Culture and Life
by Rob Gowland
Saving lives and good governance
Earlier this month Russia, China and Vietnam sent aid to socialist Cuba after the devastation from Hurricane Michelle. The Russians sent two planes loaded with 49 tonnes of canned meat, rice, other food products, and glass. Michelle struck Cuba with its full force near the Bay of Pigs (the place inadvertently made famous by the CIA). The hurricane left thousands homeless and inflicted economic damage across more than a third of the country. But the Cubans, it turned out, were as successful in combating Michelle as they had been against the CIA's rag-tag army of emigres in 1961. With winds of 216km/hr, Michelle was the worst hurricane to hit Cuba since 1944. Despite its ferocity, and the extent of the devastation it caused, only five people were killed. US disaster expert Dr Ben Wisner, writing in the British liberal bourgeois weekly The Guardian, credits this lack of fatalities to "an effective risk communication system, a historical memory of past disasters actively encouraged by the authorities, neighbourhood-based organisations capable of mobilising labour and trust [in the authorities] on the part of the general population". Wisner, from Oberlin College, Ohio, is also a visiting research fellow at the Development Studies Institute at the London School of Economics. As long ago as 1978 he was postulating that socialism as a system saved lives in natural disasters (or, in the appropriate jargon, "mitigates the human impacts of extreme natural events"). In the case of Cuba and Hurricane Michelle, Wisner points to a number of factors inherent in the socialist system that contributed to preventing loss of life. "The most important factor seems to be timely evacuation. Roughly 700,000 people were evacuated out of Cuba's 11m population." He comments, "this is quite a feat", made possible "only because of advance preparations and planning, a cadre of local personnel, trust in warnings given and cooperation with the Red Cross. "In Havana the electricity was turned off to avoid deaths or injuries from electrocution, and the tap water supply was turned off in case of possible contamination." The people were mobilised in the streets to clear rubbish and other debris which could become airborne in strong winds. The state television system broadcasts included warnings reminding people of the death toll in previous hurricanes (330 in Havana in 1944, more than 3,000 in 1932). Wisner is no socialist, but it is easy to see why he points to socialism for effective disaster mitigation: the elements he considers desirable are virtually all basic to socialist systems. His list includes "self-help and citizen-based social protection at the neighbourhood level, trust between the authorities and the population, [and] investment in basic needs and social capital such as the training of neighbourhood activists". Further elements are "investment in capable and transparently operating government institutions for prevention and mitigation of disaster risk [and] investment in scientific capacity such as Havana's weather institute and public health services". Presumably to fend off criticism that he is just a closet socialist, Wisner postulates that "it may not be socialism that has provided Cuba with the ability to save lives in hurricanes. It may be more complicated than that." He then goes on to effectively answer his own doubts, by pointing to the number of people who die of hypothermia each year in Scotland under the "minimalist welfare apparatus left in Britain" as a result of Margaret Thatcher's assault on the welfare system, a state of affairs that Blair's New Labour has done nothing to change. He contrasts the Scottish hypothermia death rate with the substantially lower rate in Finland, where social welfare spending, although not nearly as high as in a socialist country, is still significantly higher than in Scotland. Wisner reiterates his 1978 call for disaster experts to study the disaster- mitigation effects of socialism. "If further systematic comparative study shows that public expenditure on human needs (health care, education, public housing, utility subsidies for low income people) and infrastructure does save lives in extreme events, this is an important finding. I don't care whether it's called socialism or good governance."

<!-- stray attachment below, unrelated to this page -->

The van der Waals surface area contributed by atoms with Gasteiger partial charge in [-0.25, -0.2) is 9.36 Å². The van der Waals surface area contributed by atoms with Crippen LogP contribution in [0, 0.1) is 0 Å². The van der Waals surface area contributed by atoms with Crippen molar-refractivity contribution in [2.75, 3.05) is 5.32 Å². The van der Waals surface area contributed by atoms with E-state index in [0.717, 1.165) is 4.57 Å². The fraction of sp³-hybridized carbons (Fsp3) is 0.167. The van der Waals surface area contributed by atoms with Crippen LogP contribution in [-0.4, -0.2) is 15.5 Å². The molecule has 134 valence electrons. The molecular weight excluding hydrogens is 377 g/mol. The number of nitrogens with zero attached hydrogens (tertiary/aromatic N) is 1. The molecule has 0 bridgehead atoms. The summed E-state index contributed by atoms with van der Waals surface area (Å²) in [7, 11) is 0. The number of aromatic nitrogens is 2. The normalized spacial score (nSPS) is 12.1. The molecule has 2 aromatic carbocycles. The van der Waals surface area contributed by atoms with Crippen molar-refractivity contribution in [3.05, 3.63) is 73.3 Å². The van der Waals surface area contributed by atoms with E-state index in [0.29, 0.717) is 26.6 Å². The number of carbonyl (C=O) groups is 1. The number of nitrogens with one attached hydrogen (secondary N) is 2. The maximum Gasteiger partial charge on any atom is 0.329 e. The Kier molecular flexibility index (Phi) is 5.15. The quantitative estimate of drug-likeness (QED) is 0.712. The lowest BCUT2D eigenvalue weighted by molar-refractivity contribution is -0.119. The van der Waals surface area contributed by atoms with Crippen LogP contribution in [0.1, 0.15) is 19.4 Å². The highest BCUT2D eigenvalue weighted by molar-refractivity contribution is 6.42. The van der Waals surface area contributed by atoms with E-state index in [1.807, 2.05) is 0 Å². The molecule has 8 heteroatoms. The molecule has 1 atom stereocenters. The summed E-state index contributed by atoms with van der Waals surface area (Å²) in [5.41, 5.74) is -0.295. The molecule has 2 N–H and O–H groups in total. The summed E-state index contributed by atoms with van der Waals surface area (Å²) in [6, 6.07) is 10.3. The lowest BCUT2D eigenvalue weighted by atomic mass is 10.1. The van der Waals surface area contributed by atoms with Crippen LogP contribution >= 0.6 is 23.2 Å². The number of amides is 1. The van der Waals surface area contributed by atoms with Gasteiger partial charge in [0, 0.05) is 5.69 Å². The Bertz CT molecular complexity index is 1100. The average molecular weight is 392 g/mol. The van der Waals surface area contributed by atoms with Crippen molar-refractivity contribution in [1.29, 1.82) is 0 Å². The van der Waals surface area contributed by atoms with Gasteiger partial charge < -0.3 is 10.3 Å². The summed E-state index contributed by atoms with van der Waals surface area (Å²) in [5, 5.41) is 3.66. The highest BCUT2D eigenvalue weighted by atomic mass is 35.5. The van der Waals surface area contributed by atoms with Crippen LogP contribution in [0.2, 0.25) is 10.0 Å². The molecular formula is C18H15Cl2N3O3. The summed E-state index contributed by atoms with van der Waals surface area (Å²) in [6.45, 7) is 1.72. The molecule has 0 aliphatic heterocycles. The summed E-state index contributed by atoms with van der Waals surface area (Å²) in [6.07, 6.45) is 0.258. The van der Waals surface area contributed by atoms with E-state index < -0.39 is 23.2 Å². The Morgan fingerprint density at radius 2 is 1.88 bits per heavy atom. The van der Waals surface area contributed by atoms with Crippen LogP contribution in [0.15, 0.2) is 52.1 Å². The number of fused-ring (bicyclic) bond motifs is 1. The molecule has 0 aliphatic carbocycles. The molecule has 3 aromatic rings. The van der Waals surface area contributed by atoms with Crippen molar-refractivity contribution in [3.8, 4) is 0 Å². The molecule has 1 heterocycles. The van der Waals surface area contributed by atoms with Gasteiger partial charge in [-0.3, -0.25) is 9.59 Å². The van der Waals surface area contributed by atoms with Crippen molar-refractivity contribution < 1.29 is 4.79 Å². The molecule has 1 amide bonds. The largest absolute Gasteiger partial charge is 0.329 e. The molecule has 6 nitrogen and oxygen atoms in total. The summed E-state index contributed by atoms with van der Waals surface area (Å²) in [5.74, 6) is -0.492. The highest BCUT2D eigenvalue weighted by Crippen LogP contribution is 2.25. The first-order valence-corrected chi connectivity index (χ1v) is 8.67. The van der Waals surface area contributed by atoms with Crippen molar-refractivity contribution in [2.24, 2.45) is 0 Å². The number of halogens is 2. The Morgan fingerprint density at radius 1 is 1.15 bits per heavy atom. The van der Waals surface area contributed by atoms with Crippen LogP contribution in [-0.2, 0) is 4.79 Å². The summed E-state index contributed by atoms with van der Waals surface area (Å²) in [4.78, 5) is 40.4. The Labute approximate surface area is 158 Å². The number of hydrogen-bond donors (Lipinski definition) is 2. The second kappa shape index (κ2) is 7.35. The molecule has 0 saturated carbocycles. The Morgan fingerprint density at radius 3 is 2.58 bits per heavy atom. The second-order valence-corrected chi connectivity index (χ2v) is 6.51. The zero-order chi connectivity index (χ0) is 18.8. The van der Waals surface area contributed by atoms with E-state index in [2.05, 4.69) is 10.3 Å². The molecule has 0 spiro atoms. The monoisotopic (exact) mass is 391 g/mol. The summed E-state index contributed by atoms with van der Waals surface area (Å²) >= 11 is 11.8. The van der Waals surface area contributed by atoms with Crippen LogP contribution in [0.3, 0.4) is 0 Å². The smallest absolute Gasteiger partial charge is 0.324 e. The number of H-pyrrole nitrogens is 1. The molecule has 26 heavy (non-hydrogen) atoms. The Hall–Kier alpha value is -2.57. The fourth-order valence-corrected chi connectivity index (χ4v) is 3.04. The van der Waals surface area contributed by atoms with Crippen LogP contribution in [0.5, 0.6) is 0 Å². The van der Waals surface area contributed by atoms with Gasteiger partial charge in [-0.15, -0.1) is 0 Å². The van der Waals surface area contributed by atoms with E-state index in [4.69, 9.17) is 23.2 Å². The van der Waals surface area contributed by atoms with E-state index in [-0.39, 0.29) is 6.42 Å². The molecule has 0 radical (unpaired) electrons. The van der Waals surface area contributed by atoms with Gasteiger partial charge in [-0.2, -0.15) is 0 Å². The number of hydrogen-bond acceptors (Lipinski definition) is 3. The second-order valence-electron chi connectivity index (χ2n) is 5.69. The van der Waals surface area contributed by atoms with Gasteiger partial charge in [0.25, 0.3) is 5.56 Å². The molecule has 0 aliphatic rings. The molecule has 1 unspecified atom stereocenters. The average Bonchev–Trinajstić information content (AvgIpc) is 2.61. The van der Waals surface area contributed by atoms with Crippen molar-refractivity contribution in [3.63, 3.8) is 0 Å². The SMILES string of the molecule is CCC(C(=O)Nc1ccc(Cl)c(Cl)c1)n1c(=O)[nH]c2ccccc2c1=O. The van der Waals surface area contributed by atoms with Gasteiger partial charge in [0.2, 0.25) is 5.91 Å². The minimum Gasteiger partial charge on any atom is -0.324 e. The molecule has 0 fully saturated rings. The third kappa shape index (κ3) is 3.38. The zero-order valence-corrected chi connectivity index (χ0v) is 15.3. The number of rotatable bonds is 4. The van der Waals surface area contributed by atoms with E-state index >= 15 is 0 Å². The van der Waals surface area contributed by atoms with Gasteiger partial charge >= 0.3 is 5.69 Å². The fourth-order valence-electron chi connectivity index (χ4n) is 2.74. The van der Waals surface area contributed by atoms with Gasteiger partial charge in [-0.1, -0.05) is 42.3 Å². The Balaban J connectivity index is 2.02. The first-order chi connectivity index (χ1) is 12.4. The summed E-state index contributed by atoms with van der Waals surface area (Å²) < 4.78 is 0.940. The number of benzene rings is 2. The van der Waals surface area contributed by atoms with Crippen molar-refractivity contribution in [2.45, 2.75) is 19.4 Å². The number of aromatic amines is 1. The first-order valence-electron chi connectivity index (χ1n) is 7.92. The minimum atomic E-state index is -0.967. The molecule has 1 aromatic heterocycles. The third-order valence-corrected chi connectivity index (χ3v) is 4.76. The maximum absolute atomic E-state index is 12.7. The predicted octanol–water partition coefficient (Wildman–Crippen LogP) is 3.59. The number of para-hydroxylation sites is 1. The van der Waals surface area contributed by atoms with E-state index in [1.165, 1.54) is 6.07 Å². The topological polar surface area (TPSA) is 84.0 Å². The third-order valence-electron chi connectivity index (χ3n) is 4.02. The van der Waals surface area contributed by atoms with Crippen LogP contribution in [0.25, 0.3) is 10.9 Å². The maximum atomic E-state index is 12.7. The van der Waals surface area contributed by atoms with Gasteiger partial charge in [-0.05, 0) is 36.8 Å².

* * *Where's the evidence? Ask most people about the September 11 hijackings and they will tell you that it was the work of Osama bin Laden and his "network", that the US authorities have "the evidence" and that some of "the terrorists' accomplices" have in fact been arrested. Two out of those three are definitely not true. In the weeks following the attacks on the World Trade Centre and the Pentagon, the FBI and other US police services arrested roughly 1200 people. That's right: 1200. That's not a terrorist cell; that's a small army. Just what sort of group were they looking for? In fact, far from having the "terrorists' accomplices" under arrest, US authorities now concede that the Justice Department has failed to build a case against a single prime US suspect. Four thousand agents have investigated every conceivable aspect of the 1200 arrested people and come up with zip. That hasn't stopped the US authorities, three months later, from still keeping about 600 of those arrested in detention. Even the four highly-touted prime suspects, identified by the FBI as "co- conspirators" and one even as "the twentieth hijacker", are now revealed to be in prison with no evidence to justify their detention. This being the US, I suppose we shouldn't be surprised that on November 16 the respected "Los Angeles Times" reported that "some observers outside the government have suggested the US should consider torture as a means of ensuring cooperation" on the part of the detainees who seem unwilling to confess to something they apparently did not do.